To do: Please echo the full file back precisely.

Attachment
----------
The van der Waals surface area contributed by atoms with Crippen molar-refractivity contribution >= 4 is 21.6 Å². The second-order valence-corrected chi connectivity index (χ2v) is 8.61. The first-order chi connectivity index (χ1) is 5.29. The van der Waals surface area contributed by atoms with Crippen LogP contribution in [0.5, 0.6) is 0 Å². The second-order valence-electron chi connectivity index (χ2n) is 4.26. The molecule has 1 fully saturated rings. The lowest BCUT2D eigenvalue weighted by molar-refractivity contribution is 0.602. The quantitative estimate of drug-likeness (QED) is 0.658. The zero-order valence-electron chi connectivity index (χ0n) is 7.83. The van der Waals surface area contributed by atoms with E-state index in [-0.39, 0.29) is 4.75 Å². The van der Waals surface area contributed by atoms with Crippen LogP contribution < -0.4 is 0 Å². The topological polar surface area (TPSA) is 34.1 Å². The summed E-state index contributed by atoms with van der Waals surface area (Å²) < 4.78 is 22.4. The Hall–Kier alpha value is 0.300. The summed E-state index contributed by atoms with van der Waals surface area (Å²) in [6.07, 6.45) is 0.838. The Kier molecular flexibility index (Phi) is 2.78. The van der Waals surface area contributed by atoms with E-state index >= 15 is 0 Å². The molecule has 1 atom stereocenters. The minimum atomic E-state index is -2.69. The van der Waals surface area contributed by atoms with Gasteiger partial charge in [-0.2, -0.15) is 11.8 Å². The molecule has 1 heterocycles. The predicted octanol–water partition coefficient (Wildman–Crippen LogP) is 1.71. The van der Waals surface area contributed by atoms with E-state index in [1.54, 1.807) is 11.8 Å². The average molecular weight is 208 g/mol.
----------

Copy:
The van der Waals surface area contributed by atoms with Crippen molar-refractivity contribution >= 4 is 21.6 Å². The second-order valence-corrected chi connectivity index (χ2v) is 8.61. The first-order chi connectivity index (χ1) is 5.29. The van der Waals surface area contributed by atoms with Crippen LogP contribution in [0.5, 0.6) is 0 Å². The second-order valence-electron chi connectivity index (χ2n) is 4.26. The molecule has 1 fully saturated rings. The lowest BCUT2D eigenvalue weighted by molar-refractivity contribution is 0.602. The quantitative estimate of drug-likeness (QED) is 0.658. The zero-order valence-electron chi connectivity index (χ0n) is 7.83. The van der Waals surface area contributed by atoms with E-state index in [-0.39, 0.29) is 4.75 Å². The van der Waals surface area contributed by atoms with Crippen LogP contribution < -0.4 is 0 Å². The topological polar surface area (TPSA) is 34.1 Å². The summed E-state index contributed by atoms with van der Waals surface area (Å²) < 4.78 is 22.4. The Hall–Kier alpha value is 0.300. The summed E-state index contributed by atoms with van der Waals surface area (Å²) in [6.07, 6.45) is 0.838. The Kier molecular flexibility index (Phi) is 2.78. The van der Waals surface area contributed by atoms with E-state index >= 15 is 0 Å². The molecule has 1 atom stereocenters. The minimum atomic E-state index is -2.69. The van der Waals surface area contributed by atoms with Gasteiger partial charge in [-0.2, -0.15) is 11.8 Å². The molecule has 1 heterocycles. The predicted octanol–water partition coefficient (Wildman–Crippen LogP) is 1.71. The van der Waals surface area contributed by atoms with E-state index in [1.54, 1.807) is 11.8 Å². The average molecular weight is 208 g/mol.